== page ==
Let’s talk about Dishonored for a moment, if only because I put it in the title. For those of you who are unfamiliar, Dishonored is a first person stealth and action video game about betrayal, revenge, and absentee parenting. The core choices of the game, the ones presented during every moment of game-play and not just during the major moral choices towards the end of each level, are whether you are playing a stealth game or an action game, and whether you are a big murdery murderer or not. Overall, at least in the experience I had, the game does a good job of making both of these choices a great deal of fun, but that doesn’t mean it doesn’t let itself down in a few key areas, notably by rather limiting to player to being an action murderer or a nonlethal sneaker. By and large most of the choices the player will make in the game, from the use of either normal crossbow bolts or more limited sleep arrows to the decision of whether to stab a major villain in his neck meat or decipher a fairly elaborate puzzle to send them to a nonlethal fate worse than death, the dual focus design rewards more murder prone players with a quick and easy solution while providing nonlethal players with a more complex but perhaps more rewarding alternative. There are two notable exceptions to this ethos, however. When presented with an unaware enemy, one has the option of loudly and messily stabbing them to death while simultaneously alerting all nearby enemies or quietly strangling them into a restful sleep. While the murder option is quick to reward the player with more murder, something the player may or may not be thankful for, it is something of an issue when the nonlethal option’s only downside is a minor increase in the time it takes. So you have the potential to be spotted, which is a moot point with the other option is to always be spotted. Simply allowing the stealth kill to actually be stealthy would have solved this discrepancy, although combining that with making the strangling somewhat alarming to nearby guards would be more in keeping with the game-play philosophy, if not as balanced.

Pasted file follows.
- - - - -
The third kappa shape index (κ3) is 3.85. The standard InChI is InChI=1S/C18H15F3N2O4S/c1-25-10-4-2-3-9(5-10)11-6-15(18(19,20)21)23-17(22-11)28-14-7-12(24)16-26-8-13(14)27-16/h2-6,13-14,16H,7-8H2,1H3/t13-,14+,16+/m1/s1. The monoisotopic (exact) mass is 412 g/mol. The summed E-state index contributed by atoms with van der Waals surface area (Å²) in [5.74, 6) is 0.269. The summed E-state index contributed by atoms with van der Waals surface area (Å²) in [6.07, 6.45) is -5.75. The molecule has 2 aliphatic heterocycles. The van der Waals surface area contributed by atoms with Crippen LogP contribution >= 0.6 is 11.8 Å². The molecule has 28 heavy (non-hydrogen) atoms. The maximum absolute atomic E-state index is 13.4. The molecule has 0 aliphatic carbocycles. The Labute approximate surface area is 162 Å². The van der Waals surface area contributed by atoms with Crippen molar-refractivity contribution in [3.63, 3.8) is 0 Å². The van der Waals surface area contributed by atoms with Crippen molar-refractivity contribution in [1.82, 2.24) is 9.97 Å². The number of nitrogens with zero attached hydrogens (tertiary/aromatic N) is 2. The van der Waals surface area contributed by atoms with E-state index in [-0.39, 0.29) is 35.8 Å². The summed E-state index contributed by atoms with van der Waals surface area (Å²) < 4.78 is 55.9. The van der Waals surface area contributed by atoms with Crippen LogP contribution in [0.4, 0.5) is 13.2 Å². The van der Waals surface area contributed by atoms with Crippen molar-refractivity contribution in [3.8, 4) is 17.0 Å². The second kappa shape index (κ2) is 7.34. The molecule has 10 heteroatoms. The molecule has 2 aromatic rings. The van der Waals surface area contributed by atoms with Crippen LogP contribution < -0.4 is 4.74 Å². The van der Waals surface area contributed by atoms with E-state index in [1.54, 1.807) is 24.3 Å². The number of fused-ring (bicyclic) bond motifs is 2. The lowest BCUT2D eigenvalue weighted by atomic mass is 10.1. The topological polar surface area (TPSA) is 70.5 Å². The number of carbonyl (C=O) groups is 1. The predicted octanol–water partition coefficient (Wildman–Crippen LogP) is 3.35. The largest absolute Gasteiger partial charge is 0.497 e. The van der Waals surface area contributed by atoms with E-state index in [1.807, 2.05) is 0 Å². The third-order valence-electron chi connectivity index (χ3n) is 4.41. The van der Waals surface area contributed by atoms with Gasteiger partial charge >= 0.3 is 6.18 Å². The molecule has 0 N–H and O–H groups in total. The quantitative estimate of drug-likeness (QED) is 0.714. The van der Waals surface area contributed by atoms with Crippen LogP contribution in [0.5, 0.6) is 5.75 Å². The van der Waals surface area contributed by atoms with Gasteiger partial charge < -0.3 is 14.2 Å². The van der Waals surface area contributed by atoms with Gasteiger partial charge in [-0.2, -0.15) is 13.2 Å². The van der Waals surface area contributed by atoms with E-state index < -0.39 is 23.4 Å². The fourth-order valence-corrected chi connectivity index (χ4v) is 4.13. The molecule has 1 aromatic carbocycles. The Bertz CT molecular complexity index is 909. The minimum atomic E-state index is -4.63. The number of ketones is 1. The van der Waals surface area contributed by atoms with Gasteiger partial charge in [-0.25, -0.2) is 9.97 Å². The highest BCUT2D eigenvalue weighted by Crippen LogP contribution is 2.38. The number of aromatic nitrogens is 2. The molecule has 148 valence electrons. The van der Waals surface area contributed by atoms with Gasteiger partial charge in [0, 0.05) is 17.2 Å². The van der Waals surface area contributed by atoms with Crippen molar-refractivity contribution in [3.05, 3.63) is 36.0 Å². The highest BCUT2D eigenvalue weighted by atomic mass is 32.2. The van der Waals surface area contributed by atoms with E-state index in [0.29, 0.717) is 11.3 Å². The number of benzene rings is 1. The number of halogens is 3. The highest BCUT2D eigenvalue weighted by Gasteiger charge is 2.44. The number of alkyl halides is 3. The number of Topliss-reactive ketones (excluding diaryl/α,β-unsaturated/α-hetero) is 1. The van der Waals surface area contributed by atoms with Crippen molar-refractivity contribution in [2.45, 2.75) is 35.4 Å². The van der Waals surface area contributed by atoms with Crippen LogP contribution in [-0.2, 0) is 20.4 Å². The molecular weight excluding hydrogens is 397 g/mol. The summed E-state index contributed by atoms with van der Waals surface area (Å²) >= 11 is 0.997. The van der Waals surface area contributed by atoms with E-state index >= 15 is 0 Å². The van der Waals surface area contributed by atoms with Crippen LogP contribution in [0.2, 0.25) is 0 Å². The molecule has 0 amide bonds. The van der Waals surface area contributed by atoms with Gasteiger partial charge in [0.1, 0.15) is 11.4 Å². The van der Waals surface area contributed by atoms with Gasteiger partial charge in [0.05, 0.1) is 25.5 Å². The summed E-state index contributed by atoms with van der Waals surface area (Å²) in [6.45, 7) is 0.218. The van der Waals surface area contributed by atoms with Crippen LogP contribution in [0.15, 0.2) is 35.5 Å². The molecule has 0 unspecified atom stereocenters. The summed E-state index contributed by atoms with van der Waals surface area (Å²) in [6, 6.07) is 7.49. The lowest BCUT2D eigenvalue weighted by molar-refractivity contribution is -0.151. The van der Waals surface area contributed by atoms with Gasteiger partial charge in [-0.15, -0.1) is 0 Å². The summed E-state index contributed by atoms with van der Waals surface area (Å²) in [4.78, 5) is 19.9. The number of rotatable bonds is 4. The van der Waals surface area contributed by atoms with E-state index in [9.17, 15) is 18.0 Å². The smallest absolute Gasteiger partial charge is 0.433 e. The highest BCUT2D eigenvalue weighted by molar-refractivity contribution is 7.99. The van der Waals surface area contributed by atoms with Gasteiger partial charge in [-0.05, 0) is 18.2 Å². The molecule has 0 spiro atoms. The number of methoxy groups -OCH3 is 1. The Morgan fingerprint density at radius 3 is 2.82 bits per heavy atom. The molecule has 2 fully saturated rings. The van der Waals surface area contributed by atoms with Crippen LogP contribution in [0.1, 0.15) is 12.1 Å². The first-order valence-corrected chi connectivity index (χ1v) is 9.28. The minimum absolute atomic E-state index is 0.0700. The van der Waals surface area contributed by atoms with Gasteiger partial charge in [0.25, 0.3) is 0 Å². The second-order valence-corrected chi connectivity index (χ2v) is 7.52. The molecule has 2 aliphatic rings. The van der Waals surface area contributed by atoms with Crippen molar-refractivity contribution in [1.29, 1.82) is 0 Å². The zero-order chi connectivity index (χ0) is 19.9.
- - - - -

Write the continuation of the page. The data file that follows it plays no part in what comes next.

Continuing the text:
And then there’s the club I teased you with. Or, rather, there isn’t the club. There is no nonlethal melee weapon in Dishonored. This seems like a severe oversight when every other piece of game-play has a lethal and nonlethal option (for the sake of this argument, the sleep darts from the crossbow are also an alternative to the pistol). It seems like a rather easy fix, simply giving the player a nonlethal melee weapon usable in the same manner of their sword, possibly with a reduced reach and definitely with requiring them to land a few extra blows, and thus not completely removing the nonlethal gamer from the action half of an action stealth game. It could even be upgraded, as with all the other equipment in the game, perhaps adding taser like stun charges and such.